Though texting is only now gaining signal popularity in America, for years it’s been the norm in Europe, where talking on the phone, especially during the day, is a financial luxury. It’s much easier, and less expensive, to arrange a meeting via text message than to call and pay something like 75 cents a minute to chit chat about where to meet for a pint. You don’t even need to be versed in text shortcuts if your message isn’t lengthy, meaning even a thirty-year-old can do it. For example: “now@british library. Meet quo vadis@9” tells my friend all he needs to know for just 10 cents.
But now Yahoo reports there’s a novel published entirely in text, or SMS, language. Finnish author Hannu Lintiala has devised a book comprised solely of 1000 text messages and replies, set forth in chronological order, which aim to reveal an info-tech worker’s life upon quitting his job and heading out to traverse Europe and India.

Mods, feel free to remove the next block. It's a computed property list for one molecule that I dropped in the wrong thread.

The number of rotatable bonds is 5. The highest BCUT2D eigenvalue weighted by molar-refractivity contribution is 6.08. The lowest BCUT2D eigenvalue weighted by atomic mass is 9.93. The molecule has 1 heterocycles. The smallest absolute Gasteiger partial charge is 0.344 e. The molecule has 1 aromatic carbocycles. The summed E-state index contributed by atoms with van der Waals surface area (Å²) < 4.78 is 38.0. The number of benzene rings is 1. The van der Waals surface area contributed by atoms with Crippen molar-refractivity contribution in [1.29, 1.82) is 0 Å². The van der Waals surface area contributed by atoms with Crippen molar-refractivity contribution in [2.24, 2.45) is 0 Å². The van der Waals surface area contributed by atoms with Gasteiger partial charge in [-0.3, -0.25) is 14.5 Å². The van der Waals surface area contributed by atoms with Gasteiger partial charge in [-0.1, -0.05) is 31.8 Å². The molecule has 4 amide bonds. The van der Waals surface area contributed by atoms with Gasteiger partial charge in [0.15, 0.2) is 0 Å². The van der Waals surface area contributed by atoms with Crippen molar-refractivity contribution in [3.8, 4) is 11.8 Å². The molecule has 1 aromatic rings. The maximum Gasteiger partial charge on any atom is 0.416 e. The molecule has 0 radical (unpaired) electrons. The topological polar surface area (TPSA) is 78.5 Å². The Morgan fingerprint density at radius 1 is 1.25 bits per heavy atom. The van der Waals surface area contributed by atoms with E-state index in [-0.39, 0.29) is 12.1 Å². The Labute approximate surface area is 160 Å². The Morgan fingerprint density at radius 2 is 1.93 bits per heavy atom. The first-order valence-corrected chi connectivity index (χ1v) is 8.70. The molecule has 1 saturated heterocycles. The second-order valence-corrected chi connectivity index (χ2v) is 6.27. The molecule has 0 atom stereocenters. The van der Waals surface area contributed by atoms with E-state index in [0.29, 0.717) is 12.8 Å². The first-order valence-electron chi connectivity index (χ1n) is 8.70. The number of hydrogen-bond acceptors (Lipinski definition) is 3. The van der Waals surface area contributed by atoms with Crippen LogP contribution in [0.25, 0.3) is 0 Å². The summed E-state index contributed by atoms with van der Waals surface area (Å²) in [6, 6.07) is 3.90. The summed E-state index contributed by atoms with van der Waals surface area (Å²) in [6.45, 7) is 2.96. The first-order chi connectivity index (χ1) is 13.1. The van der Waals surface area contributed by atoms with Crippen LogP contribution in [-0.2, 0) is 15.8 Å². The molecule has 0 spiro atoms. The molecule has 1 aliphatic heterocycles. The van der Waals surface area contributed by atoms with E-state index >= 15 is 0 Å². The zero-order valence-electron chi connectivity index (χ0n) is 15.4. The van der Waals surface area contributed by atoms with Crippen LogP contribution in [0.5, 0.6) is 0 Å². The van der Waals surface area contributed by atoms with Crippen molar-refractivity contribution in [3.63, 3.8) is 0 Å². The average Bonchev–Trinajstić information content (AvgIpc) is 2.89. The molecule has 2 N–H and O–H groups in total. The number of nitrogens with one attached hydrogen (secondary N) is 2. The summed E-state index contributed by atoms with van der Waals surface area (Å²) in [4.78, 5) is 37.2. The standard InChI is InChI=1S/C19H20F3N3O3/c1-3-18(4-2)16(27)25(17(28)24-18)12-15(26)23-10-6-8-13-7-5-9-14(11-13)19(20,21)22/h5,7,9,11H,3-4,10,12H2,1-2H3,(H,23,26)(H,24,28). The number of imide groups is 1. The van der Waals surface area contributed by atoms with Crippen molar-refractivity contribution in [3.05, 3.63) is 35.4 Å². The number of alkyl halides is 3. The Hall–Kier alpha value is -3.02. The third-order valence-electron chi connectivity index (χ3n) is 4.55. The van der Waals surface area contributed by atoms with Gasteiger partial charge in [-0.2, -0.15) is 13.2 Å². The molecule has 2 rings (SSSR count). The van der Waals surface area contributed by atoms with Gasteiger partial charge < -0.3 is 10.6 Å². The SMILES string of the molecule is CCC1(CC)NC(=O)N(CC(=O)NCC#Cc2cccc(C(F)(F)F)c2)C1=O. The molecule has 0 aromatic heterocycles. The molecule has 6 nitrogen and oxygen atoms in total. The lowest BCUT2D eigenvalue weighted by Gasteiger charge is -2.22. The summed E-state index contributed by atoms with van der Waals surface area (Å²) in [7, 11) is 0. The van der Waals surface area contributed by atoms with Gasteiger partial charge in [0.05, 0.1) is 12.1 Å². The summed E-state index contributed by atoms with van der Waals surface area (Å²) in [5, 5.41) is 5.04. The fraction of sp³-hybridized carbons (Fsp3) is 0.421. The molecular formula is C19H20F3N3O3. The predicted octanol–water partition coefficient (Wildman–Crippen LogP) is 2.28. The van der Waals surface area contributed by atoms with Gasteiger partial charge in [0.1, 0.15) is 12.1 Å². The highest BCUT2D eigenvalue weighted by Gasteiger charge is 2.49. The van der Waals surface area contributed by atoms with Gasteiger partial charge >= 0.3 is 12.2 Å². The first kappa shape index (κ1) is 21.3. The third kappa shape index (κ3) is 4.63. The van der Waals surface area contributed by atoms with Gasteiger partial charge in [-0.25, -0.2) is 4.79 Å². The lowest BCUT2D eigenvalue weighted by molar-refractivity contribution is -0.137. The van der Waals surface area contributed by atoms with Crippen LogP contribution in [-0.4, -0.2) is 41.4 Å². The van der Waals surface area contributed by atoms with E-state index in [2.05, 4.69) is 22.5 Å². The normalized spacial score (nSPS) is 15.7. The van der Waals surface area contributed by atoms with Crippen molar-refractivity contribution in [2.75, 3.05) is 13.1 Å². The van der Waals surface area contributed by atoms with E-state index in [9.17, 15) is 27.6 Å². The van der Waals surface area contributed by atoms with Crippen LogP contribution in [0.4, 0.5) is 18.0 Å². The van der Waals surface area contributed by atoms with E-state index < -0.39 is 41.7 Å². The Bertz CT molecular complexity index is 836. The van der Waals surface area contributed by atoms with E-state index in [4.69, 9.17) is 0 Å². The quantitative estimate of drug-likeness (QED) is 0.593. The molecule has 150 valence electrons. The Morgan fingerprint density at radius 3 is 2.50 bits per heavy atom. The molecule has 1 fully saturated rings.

Do text messages, as Lintiala asserts, reveal more about us than we initially take them to? Or are they grammatically subversive cryptograms with only fleeting, superficial meaning? Ask the teenager, the fan at a U2 concert, or a jilted lover like Kevin Federline who learn of the demise of a relationship via text.
Hey Alistair! I’m curious about whether it actually works as a piece of literature, and about its reception. Let me know what you find out. CT
I love the idea of this. It’s the kind of adventurous treatment that I’d want to know enough about to name-check. So I’d better have a proper look. Thanks for pointing it out!